The audiology and hearing aid industry remains a hot sector for acquisitions, fueled by two forces: continued corporate appetite for expansion, and the recent increase in young Au.D.’s seeking ownership opportunities. At Caber Hill, we work across all levels of the industry, but we spend most of our time working with private practice owners as they prepare for their exit. The following describes our perspective on the climate for buying and selling a private practice in the United States today.
2014 was another strong year for transaction activity, and total transaction value (e.g. dollars spent acquiring practices) has remained fairly consistent over the past several years. 2012 was a very active year in terms of both total transaction value and total volume (e.g. number of completed transactions), as the impending change in capital gains tax rates spurred practice owners to sell prior to an anticipated tax hike, and several corporate buyers were readily available to facilitate a sale. In 2013, overall buyer activity slowed and transaction volume fell, but two very large transactions (AccuQuest and Hear Better Centers) inflated total deal value. In 2014, the opposite occurred, with transaction volume increasing but total transaction value slipping to below $100M for the first time in recent years. Sonus led the charge in 2014. As Amplifon elected to abandon its franchise program, it called in the notes of several franchisees who were left with a choice between selling and declaring bankruptcy. Most sold, capitalizing on interest from numerous corporate buyers. Overall, 2014 was another relatively strong year for sellers, and we enter 2015 with considerable momentum.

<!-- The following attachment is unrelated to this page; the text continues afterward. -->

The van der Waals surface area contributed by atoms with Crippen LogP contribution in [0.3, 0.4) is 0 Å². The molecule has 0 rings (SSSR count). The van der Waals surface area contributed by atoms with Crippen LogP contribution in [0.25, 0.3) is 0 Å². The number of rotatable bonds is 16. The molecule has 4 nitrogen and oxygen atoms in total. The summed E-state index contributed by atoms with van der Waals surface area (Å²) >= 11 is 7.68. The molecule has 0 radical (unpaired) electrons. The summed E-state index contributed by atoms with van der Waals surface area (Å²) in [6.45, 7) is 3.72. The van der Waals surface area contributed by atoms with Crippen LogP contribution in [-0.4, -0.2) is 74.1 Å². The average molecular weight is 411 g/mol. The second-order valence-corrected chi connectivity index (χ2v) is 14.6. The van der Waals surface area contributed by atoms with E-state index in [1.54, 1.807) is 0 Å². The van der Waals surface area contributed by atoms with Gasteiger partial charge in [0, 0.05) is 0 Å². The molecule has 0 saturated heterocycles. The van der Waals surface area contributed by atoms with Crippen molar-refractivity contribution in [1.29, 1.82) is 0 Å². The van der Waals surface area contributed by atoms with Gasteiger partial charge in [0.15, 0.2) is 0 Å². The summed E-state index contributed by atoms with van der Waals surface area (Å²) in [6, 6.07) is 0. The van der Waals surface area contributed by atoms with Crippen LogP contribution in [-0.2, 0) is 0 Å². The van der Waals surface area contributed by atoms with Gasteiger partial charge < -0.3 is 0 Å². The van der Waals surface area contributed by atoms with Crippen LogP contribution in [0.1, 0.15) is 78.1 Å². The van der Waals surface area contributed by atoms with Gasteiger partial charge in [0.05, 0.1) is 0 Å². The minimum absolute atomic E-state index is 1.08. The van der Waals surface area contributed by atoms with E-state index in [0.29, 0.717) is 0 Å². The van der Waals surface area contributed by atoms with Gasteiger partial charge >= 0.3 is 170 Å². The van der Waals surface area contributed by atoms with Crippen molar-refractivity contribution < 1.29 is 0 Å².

Now for the standard disclaimer: Our estimates consider only the acquisition of privately owned audiology or hearing aid dispensing practices in the United States and do not measure transactions involving other entities within the industry (e.g. Siemens, which is discussed later in this report but excluded from the value estimate)....
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